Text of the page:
Fusarium graminearum produces a toxin that makes the infected crop unfit for human and animal consumption. James Anderson, a professor of wheat breeding and genetics at the University of Minnesota, said there are frequent epidemics of the disease reported in the United States, Canada, Europe, Asia and South America.


Historically, wheat scab -- otherwise known as Fusarium Head Blight -- has been a very difficult problem to solve. 20 years of research that includes input from scientists in China and several American Universities has been slow to produce results, with resistance only found in a select group of local Chinese plants. Until now, nothing was known about the Fhb1 gene and its ability to provide broad-spectrum resistance. Rawat is part of a multi-University team, with researchers from Kansas State University, University of Minnesota, and Washington State University, that used sophisticated wheat genome sequencing techniques to isolate the gene. Now that the DNA source of the resistance is known, processes that would take years to replicate can be done in much quicker fashion in a diagnostics lab.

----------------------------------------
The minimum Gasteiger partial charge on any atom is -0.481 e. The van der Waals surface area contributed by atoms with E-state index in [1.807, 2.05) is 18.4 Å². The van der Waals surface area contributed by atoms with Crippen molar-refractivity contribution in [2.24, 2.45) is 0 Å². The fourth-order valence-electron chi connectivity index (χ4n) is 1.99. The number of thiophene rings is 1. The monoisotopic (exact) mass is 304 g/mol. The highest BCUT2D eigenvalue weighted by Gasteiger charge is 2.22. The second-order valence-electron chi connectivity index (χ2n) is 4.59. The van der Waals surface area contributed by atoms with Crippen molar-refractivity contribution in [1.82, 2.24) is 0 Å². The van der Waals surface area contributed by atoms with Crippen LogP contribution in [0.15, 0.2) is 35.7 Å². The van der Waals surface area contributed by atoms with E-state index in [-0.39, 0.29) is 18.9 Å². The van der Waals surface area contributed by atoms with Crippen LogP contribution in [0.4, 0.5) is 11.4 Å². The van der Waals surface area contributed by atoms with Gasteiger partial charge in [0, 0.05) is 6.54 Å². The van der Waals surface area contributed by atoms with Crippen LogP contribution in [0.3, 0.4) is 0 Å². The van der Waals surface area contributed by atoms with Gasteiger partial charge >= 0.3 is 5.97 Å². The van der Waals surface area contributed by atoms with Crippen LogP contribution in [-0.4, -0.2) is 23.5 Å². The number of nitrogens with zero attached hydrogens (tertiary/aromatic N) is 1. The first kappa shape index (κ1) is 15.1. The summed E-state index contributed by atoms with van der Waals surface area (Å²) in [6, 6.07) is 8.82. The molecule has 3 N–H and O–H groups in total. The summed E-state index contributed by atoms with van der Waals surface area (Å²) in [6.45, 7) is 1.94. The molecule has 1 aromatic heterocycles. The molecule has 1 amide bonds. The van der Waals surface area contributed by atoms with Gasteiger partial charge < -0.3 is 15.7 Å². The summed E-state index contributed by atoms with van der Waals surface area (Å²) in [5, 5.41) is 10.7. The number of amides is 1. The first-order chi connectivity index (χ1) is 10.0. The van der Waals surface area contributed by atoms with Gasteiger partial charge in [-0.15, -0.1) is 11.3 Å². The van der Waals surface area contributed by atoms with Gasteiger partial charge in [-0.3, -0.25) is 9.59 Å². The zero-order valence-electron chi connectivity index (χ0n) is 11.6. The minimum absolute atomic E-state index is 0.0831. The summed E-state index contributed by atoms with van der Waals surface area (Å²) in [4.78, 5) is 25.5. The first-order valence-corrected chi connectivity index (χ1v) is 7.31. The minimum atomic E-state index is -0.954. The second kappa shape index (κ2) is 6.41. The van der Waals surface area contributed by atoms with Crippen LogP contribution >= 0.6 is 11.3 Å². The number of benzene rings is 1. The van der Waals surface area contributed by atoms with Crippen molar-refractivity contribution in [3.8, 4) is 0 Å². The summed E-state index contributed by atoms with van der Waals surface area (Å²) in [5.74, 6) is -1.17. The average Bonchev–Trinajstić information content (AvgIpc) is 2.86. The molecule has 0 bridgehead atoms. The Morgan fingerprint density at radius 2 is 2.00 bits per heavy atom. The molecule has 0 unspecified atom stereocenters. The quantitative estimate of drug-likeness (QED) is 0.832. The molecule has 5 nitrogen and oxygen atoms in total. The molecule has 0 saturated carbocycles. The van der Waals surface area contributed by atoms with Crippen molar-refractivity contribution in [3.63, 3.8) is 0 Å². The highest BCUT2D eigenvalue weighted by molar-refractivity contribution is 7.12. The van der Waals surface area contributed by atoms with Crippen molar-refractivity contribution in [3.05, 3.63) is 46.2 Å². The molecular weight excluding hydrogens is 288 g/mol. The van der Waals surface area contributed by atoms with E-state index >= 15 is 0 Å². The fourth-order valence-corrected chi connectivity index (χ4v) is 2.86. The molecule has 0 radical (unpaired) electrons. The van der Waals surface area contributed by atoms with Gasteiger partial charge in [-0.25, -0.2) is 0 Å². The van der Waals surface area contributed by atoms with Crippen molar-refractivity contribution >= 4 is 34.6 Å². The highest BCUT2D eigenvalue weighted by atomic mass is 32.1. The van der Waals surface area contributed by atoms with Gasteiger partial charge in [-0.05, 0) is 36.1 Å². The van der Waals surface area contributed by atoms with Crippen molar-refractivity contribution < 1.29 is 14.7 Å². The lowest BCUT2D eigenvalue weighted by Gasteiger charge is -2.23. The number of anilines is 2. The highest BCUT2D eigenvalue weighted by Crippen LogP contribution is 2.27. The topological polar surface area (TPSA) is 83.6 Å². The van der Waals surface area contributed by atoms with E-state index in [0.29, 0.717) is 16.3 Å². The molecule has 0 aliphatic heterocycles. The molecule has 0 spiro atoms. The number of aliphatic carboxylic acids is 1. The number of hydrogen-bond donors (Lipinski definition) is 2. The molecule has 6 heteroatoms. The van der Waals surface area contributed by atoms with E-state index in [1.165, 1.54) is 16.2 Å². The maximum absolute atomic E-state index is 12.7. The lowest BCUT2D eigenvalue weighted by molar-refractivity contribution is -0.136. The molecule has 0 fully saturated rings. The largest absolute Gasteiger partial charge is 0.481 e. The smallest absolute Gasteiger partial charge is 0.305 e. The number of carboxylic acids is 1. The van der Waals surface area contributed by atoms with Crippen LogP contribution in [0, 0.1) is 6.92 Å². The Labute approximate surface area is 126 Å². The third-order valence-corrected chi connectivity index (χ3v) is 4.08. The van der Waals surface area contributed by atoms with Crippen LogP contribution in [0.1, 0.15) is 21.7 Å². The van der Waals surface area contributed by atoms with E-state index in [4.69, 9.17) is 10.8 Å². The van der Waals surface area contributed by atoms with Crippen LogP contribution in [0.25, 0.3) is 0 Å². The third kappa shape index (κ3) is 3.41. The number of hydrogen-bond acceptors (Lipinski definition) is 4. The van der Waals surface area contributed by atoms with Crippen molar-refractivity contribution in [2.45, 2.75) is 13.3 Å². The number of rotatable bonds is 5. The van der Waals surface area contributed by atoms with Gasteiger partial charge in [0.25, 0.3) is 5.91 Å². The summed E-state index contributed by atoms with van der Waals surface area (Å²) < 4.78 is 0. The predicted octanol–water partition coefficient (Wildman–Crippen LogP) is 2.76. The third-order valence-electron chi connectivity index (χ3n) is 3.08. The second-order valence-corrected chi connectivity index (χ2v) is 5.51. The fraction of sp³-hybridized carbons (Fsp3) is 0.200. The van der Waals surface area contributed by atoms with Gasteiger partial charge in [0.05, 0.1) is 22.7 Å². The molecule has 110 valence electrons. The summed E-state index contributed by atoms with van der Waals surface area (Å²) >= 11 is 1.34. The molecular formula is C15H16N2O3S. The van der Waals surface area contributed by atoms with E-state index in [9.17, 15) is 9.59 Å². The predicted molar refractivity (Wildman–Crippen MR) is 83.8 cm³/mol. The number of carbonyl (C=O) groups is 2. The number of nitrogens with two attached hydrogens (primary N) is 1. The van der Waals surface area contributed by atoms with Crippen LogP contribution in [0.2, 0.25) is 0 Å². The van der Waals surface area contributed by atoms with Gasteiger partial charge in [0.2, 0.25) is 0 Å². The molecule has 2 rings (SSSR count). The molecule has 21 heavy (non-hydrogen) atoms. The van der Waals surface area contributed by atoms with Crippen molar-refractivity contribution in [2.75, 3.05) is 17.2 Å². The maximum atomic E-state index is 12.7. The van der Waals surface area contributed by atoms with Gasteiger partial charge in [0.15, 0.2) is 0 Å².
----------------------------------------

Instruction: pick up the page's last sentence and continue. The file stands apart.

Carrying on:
“After quite a long research process into Fusarium Head Blight, we are thrilled to uncover a solution to help the international farming community combat this devastating disease,” says Dr. Rawat. “Fhb1 is very special, as only a few broad-spectrum resistance genes have been cloned so far that provide multi-pathogen resistance. The durability and applicability of Fhb1 puts it in a category all to itself and we must learn how to harness it appropriately.”


Moving forward, Rawat and her colleagues will work towards utilizing Fhb1 for solving a multitude of diseases caused by the pathogen. Research will involve optimizing the transfer of this resistance to other crops infected by Fusarium species through breeding, transgenic, cis-genic, and genome editing techniques.

Photo Credit: Crop Shot Under Creative Commons License - https://creativecommons.org/licenses/by-nc/2.0/Nov 9, 2016Author: Graham Binder
Categories: Research News